Part One from "In the Shadow of the King." Click on image to view larger size in a new window.

SHEILA BRYAN STRUGGLED with her car keys as she attempted to hold several textbooks under her arm. Muttering under her breath, she swung her head back to keep her hair from falling into her face. Just at that moment, her car keys fell from her hands and onto the ground.

Part Two from "In the Shadow of the King." Click on image to view larger size in a new window.

THE YOUNG MAN ran along the well-worn footpath, ducking his head as he went under a hanging tree branch. Without a pause in his stride, he looked behind him and started to laugh. His favored dog, a sleek Greyhound named Nasir, was loping along, trying to catch up with his master. The man came to a stop, bending over to place his hands on his knees, trying to catch his breath. But still he laughed.

Part Three from "In the Shadow of the King." Click on image to view larger size in a new window.

Part Four from "In the Shadow of the King." Click on image to view larger size in a new window.

Part Five from "In the Shadow of the King." Click on image to view larger size in a new window.

Part Six from "In the Shadow of the King." Click on image to view larger size in a new window.

Part Seven from "In the Shadow of the King." Click on image to view larger size in a new window.

Part Eight from "In the Shadow of the King." Click on image to view larger size in a new window.

Part Nine from "In the Shadow of the King." Click on image to view larger size in a new window.

Part Ten from "In the Shadow of the King." Click on image to view larger size in a new window.

Epilogue from "In the Shadow of the King." Click on image to view larger size in a new window.

I can predict with certainty that In the Shadow of the King will be a lengthy book. At the moment, I'm 196 pages in (with a current file size of 2.80 MB and 79,702 words), but only to the year 1513 in the storyline. As Sir Francis Bryan lived until 1550, I still have quite a few miles to travel in order to reach the end.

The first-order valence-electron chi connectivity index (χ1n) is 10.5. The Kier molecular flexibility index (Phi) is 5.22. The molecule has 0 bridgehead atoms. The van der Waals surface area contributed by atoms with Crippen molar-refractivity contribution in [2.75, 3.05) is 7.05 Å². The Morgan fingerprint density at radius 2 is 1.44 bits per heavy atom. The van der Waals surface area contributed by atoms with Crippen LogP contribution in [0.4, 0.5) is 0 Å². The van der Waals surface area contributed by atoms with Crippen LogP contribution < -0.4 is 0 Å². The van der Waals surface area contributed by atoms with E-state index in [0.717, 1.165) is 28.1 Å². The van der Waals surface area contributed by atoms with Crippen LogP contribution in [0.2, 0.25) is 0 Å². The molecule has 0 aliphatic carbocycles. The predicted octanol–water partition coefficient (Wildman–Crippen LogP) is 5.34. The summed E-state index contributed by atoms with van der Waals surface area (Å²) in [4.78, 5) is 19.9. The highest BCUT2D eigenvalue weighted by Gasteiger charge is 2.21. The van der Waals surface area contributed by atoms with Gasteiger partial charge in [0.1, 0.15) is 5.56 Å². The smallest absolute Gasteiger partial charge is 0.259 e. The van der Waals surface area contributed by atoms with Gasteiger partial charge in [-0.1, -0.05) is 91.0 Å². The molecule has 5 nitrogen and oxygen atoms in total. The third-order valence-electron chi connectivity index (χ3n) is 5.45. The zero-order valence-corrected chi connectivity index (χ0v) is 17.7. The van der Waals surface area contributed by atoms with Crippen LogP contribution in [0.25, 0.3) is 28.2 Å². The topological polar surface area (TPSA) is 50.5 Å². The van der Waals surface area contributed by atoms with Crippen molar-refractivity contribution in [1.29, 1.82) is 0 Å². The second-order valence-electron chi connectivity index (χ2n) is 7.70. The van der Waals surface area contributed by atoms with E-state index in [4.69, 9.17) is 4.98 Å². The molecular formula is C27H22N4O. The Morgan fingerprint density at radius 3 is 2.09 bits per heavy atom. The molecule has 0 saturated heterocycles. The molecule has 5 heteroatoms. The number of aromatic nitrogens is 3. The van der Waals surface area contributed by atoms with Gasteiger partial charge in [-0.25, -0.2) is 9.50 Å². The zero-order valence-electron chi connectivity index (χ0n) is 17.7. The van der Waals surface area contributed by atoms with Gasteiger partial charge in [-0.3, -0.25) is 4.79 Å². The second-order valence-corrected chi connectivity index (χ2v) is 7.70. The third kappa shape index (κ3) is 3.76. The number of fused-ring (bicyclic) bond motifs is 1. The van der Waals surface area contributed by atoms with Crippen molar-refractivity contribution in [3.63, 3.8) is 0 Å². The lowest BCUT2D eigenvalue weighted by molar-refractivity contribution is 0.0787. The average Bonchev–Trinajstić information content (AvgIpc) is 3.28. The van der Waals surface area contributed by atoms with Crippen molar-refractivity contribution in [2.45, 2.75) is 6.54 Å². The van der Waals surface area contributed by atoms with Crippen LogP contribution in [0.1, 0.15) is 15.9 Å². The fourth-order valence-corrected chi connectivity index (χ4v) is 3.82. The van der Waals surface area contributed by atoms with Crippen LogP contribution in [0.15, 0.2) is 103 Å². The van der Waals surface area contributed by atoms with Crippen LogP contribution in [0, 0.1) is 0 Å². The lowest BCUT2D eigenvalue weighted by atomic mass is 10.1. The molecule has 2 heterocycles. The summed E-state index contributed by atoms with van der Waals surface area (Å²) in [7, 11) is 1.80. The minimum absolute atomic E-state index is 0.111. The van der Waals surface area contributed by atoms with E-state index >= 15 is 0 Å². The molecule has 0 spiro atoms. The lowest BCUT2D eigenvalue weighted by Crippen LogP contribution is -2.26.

In addition, my character spreadsheet for In the Shadow of the King keeps getting larger (24 pages currently).

Character spreadsheet for "In the Shadow of the King." Click on image to view larger size in a new window.

I'm also particular about the fonts I select for books, as evidenced below.

Book fonts for "In the Shadow of the King." Click on image to view larger size in a new window.

I typically decide which typeface(s) to use even before I start writing. For In the Shadow of the King, I'm using Sabon for the body text, Merriweather for chapter headings, and Seaker and Trajan Pro for front and back book covers.

Fonts are easy to come by, and 99.9% of the time can be found online for free. In all the years I've done web design, I've only paid for a font twice. About a decade ago, I purchased Trajan and then obtained Seaker last July. Both fonts are perfect as headers and for embedding on website navigation buttons.

Book fonts for "In the Shadow of the King." Click on image to view larger size in a new window.

Then there is the subject matter itself. Although not much is truly known about Sir Francis Bryan's persona as a whole, I found an intriguing description of it referenced in the General Biographical Dictionary by Alexander Chalmers. The volume was first published in 1761, more than 200 years after Bryan's death.

No portrait survives so we know nothing of his appearance. Bryan was a typical Renaissance courtier, a poet and man of letters who was also to distinguish himself as a soldier, sailor and diplomat. His irresistible charm disguised an incorrigible intriguer who was two-faced, manipulative and promiscuous; once, on a trip to Calais, he demanded "a soft bed then a hard harlot." He was full of pent-up energy; highly articulate and viciously witty. Observers were astonished at the familiarity he used towards the King, both in speaking his mind and telling jokes. Bryan was no creature of principle; by altering his loyalties and opinions to conform to the King's changes of policy, he managed to remain in favor throughout the reign.